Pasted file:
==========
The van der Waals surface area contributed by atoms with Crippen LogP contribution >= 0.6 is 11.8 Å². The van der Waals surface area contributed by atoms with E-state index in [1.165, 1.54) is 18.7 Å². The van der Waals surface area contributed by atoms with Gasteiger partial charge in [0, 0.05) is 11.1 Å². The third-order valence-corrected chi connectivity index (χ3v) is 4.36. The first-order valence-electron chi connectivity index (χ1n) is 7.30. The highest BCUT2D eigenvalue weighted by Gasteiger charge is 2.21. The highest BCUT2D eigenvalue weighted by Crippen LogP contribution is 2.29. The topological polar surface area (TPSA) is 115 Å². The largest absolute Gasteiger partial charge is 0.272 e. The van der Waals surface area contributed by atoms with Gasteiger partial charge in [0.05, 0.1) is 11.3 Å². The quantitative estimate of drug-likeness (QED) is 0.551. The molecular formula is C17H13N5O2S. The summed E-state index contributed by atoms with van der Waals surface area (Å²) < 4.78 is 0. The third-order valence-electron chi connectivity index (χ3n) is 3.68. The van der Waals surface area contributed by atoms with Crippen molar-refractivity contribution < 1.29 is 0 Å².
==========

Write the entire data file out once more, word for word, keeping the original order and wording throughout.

The van der Waals surface area contributed by atoms with Crippen LogP contribution >= 0.6 is 11.8 Å². The van der Waals surface area contributed by atoms with E-state index in [1.165, 1.54) is 18.7 Å². The van der Waals surface area contributed by atoms with Gasteiger partial charge in [0, 0.05) is 11.1 Å². The third-order valence-corrected chi connectivity index (χ3v) is 4.36. The first-order valence-electron chi connectivity index (χ1n) is 7.30. The highest BCUT2D eigenvalue weighted by Gasteiger charge is 2.21. The highest BCUT2D eigenvalue weighted by Crippen LogP contribution is 2.29. The topological polar surface area (TPSA) is 115 Å². The largest absolute Gasteiger partial charge is 0.272 e. The van der Waals surface area contributed by atoms with Gasteiger partial charge in [0.05, 0.1) is 11.3 Å². The quantitative estimate of drug-likeness (QED) is 0.551. The molecular formula is C17H13N5O2S. The summed E-state index contributed by atoms with van der Waals surface area (Å²) < 4.78 is 0. The third-order valence-electron chi connectivity index (χ3n) is 3.68. The van der Waals surface area contributed by atoms with Crippen molar-refractivity contribution < 1.29 is 0 Å².